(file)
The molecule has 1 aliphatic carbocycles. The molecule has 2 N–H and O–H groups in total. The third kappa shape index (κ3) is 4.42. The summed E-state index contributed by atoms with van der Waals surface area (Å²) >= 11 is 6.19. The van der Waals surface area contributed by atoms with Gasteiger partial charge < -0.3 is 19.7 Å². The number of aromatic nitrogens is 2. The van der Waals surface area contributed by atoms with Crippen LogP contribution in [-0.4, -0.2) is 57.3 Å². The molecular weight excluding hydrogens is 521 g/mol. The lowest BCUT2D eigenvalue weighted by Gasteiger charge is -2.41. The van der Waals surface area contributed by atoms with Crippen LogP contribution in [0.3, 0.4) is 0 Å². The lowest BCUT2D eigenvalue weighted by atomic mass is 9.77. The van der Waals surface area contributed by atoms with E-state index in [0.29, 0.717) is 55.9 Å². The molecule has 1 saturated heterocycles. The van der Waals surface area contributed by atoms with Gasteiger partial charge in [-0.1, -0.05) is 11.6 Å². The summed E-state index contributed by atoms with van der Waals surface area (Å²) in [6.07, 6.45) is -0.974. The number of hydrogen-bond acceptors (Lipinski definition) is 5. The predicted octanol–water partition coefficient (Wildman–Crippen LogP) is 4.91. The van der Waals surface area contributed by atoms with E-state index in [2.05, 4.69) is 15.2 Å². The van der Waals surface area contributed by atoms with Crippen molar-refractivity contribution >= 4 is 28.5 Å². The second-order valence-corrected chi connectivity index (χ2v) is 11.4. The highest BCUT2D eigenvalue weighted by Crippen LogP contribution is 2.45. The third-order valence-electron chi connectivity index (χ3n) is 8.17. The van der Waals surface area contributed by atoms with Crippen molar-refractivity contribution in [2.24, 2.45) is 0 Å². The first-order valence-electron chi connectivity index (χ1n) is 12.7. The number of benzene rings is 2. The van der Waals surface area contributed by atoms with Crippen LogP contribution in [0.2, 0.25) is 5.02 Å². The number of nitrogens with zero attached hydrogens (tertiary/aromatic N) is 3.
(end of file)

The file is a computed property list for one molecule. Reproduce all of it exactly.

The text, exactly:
The molecule has 1 aliphatic carbocycles. The molecule has 2 N–H and O–H groups in total. The third kappa shape index (κ3) is 4.42. The summed E-state index contributed by atoms with van der Waals surface area (Å²) >= 11 is 6.19. The van der Waals surface area contributed by atoms with Gasteiger partial charge < -0.3 is 19.7 Å². The number of aromatic nitrogens is 2. The van der Waals surface area contributed by atoms with Crippen LogP contribution in [-0.4, -0.2) is 57.3 Å². The molecular weight excluding hydrogens is 521 g/mol. The lowest BCUT2D eigenvalue weighted by Gasteiger charge is -2.41. The van der Waals surface area contributed by atoms with Crippen LogP contribution in [0.3, 0.4) is 0 Å². The lowest BCUT2D eigenvalue weighted by atomic mass is 9.77. The van der Waals surface area contributed by atoms with E-state index in [0.29, 0.717) is 55.9 Å². The molecule has 1 saturated heterocycles. The van der Waals surface area contributed by atoms with Gasteiger partial charge in [-0.1, -0.05) is 11.6 Å². The summed E-state index contributed by atoms with van der Waals surface area (Å²) in [6.07, 6.45) is -0.974. The number of hydrogen-bond acceptors (Lipinski definition) is 5. The predicted octanol–water partition coefficient (Wildman–Crippen LogP) is 4.91. The van der Waals surface area contributed by atoms with E-state index in [2.05, 4.69) is 15.2 Å². The van der Waals surface area contributed by atoms with Crippen molar-refractivity contribution >= 4 is 28.5 Å². The second-order valence-corrected chi connectivity index (χ2v) is 11.4. The highest BCUT2D eigenvalue weighted by Crippen LogP contribution is 2.45. The third-order valence-electron chi connectivity index (χ3n) is 8.17. The van der Waals surface area contributed by atoms with Crippen molar-refractivity contribution in [2.24, 2.45) is 0 Å². The first-order valence-electron chi connectivity index (χ1n) is 12.7. The number of benzene rings is 2. The van der Waals surface area contributed by atoms with Crippen LogP contribution in [0.2, 0.25) is 5.02 Å². The number of nitrogens with zero attached hydrogens (tertiary/aromatic N) is 3.